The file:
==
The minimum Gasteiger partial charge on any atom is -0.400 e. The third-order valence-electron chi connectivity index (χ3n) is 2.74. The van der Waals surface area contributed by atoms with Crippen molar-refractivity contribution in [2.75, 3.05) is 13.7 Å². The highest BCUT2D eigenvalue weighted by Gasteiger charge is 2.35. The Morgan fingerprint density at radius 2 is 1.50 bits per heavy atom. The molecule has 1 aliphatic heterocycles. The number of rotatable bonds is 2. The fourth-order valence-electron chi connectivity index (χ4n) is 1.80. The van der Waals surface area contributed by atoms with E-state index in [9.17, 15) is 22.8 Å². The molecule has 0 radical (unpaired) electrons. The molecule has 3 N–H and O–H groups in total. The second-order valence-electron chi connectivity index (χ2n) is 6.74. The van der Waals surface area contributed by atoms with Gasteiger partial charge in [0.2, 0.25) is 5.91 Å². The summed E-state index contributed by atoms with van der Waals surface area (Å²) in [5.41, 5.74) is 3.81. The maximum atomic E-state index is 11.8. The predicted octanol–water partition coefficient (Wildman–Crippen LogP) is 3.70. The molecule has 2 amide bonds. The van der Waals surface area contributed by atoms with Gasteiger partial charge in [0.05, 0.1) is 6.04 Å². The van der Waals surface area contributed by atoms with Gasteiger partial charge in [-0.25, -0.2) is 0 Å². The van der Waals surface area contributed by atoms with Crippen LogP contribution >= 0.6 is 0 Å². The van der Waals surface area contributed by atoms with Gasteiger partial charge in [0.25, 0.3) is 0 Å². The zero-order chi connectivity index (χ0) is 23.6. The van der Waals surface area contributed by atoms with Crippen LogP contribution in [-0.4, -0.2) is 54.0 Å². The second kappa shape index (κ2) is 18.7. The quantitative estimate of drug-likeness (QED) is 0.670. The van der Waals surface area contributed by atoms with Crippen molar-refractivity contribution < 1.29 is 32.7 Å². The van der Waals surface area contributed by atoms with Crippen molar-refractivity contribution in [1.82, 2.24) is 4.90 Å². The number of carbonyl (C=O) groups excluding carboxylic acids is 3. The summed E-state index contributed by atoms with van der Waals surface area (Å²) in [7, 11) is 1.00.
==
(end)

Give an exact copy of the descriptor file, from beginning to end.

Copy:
The minimum Gasteiger partial charge on any atom is -0.400 e. The third-order valence-electron chi connectivity index (χ3n) is 2.74. The van der Waals surface area contributed by atoms with Crippen molar-refractivity contribution in [2.75, 3.05) is 13.7 Å². The highest BCUT2D eigenvalue weighted by Gasteiger charge is 2.35. The Morgan fingerprint density at radius 2 is 1.50 bits per heavy atom. The molecule has 1 aliphatic heterocycles. The number of rotatable bonds is 2. The fourth-order valence-electron chi connectivity index (χ4n) is 1.80. The van der Waals surface area contributed by atoms with E-state index in [9.17, 15) is 22.8 Å². The molecule has 0 radical (unpaired) electrons. The molecule has 3 N–H and O–H groups in total. The second-order valence-electron chi connectivity index (χ2n) is 6.74. The van der Waals surface area contributed by atoms with Gasteiger partial charge in [0.2, 0.25) is 5.91 Å². The summed E-state index contributed by atoms with van der Waals surface area (Å²) in [5.41, 5.74) is 3.81. The maximum atomic E-state index is 11.8. The predicted octanol–water partition coefficient (Wildman–Crippen LogP) is 3.70. The molecule has 2 amide bonds. The van der Waals surface area contributed by atoms with Gasteiger partial charge in [0.05, 0.1) is 6.04 Å². The van der Waals surface area contributed by atoms with Gasteiger partial charge in [-0.25, -0.2) is 0 Å². The van der Waals surface area contributed by atoms with Crippen LogP contribution >= 0.6 is 0 Å². The van der Waals surface area contributed by atoms with Gasteiger partial charge in [0.25, 0.3) is 0 Å². The zero-order chi connectivity index (χ0) is 23.6. The van der Waals surface area contributed by atoms with Crippen LogP contribution in [-0.4, -0.2) is 54.0 Å². The second kappa shape index (κ2) is 18.7. The quantitative estimate of drug-likeness (QED) is 0.670. The van der Waals surface area contributed by atoms with Crippen molar-refractivity contribution < 1.29 is 32.7 Å². The van der Waals surface area contributed by atoms with Crippen molar-refractivity contribution in [1.82, 2.24) is 4.90 Å². The number of carbonyl (C=O) groups excluding carboxylic acids is 3. The summed E-state index contributed by atoms with van der Waals surface area (Å²) in [7, 11) is 1.00.